By Tommy Mello, Owner of A1 Garage Doors.
You've probably seen those online manage your team more effectively. The funny thing is, the tips featured on these listicles are so black and white: "Do X. Don't do Y. Avoid Z at all costs."listicles that teach you how to
That's not how leadership works. You can't boil down effective leadership into a bunch of do's and don'ts, without taking who you're leading into consideration. Remember, no two people on your team think the same way.
Depending on their personality, you can use the exact same words and present the same body language to team members who will hear two completely different things.
First, understand the mindset of your team members (I personally use the DISC model to do this), then lead them in a way resonates with them individually. For those who aren't familiar with the DISC model, DISC translates to:
- D: Dominant
- I: Influence
- S: Steadiness
- C: Conscientiousness
There are plenty of free DISC tests online. Get your team to sit for one of them and report their results back to you. Now, let's look at how to best lead each DISC personality type:
The Dominant Type
These people are task-oriented and outgoing. They're the ones who will go all out and make things happen. Dominant employees get excited by big-picture ideas, so motivate them by talking about results and outcomes. If you can tell them that a certain project will contribute to the company's bottom line by 20 percent, for example, you'll instantly get their buy-in.
In my company, we use an organizational chart to not only make it clear the roles of each employee, but also to set expectations. So we take advantage of this tool to let these dominant types know what outcomes and results we expect from them.
The Influence Type
The influencers, as you might imagine, are people-oriented and outgoing. When you talk to these team members, always relate your project goals back to teamwork and communication. These people feel most at home when they're working with their colleagues, so allow them to rope other people in and build a cross-functional team.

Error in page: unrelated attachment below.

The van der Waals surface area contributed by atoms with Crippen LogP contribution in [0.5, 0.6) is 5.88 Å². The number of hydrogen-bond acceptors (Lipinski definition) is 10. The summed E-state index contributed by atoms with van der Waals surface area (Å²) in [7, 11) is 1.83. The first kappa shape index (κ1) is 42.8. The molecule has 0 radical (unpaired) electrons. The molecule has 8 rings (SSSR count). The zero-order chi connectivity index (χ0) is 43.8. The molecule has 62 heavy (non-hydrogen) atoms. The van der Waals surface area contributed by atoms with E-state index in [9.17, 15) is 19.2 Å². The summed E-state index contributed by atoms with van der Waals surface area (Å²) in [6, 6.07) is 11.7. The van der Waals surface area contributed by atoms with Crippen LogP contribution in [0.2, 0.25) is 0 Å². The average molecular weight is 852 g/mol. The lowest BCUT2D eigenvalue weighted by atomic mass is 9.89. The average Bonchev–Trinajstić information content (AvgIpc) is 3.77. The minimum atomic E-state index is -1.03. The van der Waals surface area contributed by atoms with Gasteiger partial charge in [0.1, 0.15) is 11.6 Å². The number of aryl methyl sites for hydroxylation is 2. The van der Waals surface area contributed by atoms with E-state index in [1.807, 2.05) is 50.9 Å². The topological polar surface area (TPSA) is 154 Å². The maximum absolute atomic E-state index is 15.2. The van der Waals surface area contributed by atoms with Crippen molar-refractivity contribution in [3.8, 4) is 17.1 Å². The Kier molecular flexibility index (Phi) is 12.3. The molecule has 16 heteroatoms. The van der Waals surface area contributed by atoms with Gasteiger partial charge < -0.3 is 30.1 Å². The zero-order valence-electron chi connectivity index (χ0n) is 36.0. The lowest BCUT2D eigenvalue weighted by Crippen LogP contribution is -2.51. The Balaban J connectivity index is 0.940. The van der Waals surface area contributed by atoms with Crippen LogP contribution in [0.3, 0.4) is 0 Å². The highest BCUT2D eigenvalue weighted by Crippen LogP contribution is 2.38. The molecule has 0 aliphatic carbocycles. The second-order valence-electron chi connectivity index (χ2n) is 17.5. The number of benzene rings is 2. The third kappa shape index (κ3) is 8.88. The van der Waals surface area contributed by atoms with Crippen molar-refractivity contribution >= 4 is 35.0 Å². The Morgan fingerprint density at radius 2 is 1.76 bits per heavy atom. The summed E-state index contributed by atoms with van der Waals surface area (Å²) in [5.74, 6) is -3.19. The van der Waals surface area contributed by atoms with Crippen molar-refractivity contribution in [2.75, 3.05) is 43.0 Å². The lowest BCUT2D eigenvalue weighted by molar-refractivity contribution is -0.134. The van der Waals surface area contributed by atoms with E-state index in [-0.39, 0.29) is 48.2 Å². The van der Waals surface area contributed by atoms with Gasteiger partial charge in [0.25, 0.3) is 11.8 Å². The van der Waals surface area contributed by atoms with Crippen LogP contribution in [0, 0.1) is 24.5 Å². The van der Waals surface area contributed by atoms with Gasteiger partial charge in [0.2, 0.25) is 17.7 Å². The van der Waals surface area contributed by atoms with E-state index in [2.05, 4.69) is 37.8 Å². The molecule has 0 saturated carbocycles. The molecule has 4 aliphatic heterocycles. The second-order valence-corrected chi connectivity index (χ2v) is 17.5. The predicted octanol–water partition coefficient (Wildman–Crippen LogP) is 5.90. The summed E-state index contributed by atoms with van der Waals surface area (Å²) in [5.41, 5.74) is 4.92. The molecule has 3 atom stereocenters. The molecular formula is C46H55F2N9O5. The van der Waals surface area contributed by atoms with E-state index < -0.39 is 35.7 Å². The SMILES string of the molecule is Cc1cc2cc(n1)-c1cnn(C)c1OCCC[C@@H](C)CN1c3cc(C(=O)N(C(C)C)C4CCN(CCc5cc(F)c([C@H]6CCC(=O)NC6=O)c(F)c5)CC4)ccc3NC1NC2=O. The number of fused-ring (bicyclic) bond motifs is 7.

The Steadiness Type
Those who score high in steadiness tend to be more reserved and quiet, and they like to support their team members from behind the scenes. These people don't feel comfortable in the limelight -- so instead of pushing them to take the lead, have them think about how they can help their other team members thrive.
The Conscientiousness Type
Finally, your team members who are conscientious are both task and detail-oriented. These people serve as a great counter-balance to the dominant folks, and they can help keep their team on track. Get them involved in planning and documenting a project and ask them to make sure their colleagues are accountable.
I like to get this type of personality involved when I need to create a new process for a certain activity or document something we're excelling at. These people never miss the important details and always create checks and balances for each process.
At the end of the day, you'll never be able to get anywhere if you've got a team full of confident, opinionated employees who are shouting down each other's throats and trying to make themselves heard. Nor will you have much success with a team full of meek, introverted employees who don't want to speak up. Balance is key here, so embrace your team members' differences and lead them according to what they need.
Tommy Mello is the Owner of A1 Garage Doors, a $25M+ home service business.